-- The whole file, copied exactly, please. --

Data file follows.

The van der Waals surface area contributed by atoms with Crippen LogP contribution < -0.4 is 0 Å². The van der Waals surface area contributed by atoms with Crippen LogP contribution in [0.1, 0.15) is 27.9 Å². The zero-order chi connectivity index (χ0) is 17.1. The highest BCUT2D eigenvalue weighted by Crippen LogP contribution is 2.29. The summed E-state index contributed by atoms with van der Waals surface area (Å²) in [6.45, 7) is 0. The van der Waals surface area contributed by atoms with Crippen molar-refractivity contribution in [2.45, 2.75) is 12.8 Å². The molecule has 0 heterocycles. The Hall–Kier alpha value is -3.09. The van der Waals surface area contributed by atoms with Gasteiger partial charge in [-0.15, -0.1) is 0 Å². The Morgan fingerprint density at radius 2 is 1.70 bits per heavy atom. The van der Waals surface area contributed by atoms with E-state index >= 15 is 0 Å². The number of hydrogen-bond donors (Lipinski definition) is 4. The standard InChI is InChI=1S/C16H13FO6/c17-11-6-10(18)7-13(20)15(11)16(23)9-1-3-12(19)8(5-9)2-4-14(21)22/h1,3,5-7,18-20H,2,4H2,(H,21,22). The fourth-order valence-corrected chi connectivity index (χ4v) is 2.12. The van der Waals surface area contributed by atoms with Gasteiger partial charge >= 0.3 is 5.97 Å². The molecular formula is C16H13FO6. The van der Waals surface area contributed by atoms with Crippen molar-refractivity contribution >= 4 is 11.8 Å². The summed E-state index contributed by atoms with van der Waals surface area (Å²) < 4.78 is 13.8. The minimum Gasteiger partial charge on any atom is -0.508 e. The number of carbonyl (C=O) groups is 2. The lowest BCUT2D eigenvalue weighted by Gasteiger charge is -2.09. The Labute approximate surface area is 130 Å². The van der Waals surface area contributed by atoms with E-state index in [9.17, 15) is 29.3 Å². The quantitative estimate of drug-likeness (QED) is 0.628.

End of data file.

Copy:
The van der Waals surface area contributed by atoms with Crippen LogP contribution < -0.4 is 0 Å². The van der Waals surface area contributed by atoms with Crippen LogP contribution in [0.1, 0.15) is 27.9 Å². The zero-order chi connectivity index (χ0) is 17.1. The highest BCUT2D eigenvalue weighted by Crippen LogP contribution is 2.29. The summed E-state index contributed by atoms with van der Waals surface area (Å²) in [6.45, 7) is 0. The van der Waals surface area contributed by atoms with Crippen molar-refractivity contribution in [2.45, 2.75) is 12.8 Å². The molecule has 0 heterocycles. The Hall–Kier alpha value is -3.09. The van der Waals surface area contributed by atoms with Gasteiger partial charge in [-0.15, -0.1) is 0 Å². The Morgan fingerprint density at radius 2 is 1.70 bits per heavy atom. The van der Waals surface area contributed by atoms with E-state index >= 15 is 0 Å². The number of hydrogen-bond donors (Lipinski definition) is 4. The standard InChI is InChI=1S/C16H13FO6/c17-11-6-10(18)7-13(20)15(11)16(23)9-1-3-12(19)8(5-9)2-4-14(21)22/h1,3,5-7,18-20H,2,4H2,(H,21,22). The fourth-order valence-corrected chi connectivity index (χ4v) is 2.12. The van der Waals surface area contributed by atoms with Gasteiger partial charge >= 0.3 is 5.97 Å². The molecular formula is C16H13FO6. The van der Waals surface area contributed by atoms with Crippen molar-refractivity contribution >= 4 is 11.8 Å². The summed E-state index contributed by atoms with van der Waals surface area (Å²) < 4.78 is 13.8. The minimum Gasteiger partial charge on any atom is -0.508 e. The number of carbonyl (C=O) groups is 2. The lowest BCUT2D eigenvalue weighted by Gasteiger charge is -2.09. The Labute approximate surface area is 130 Å². The van der Waals surface area contributed by atoms with E-state index in [9.17, 15) is 29.3 Å². The quantitative estimate of drug-likeness (QED) is 0.628.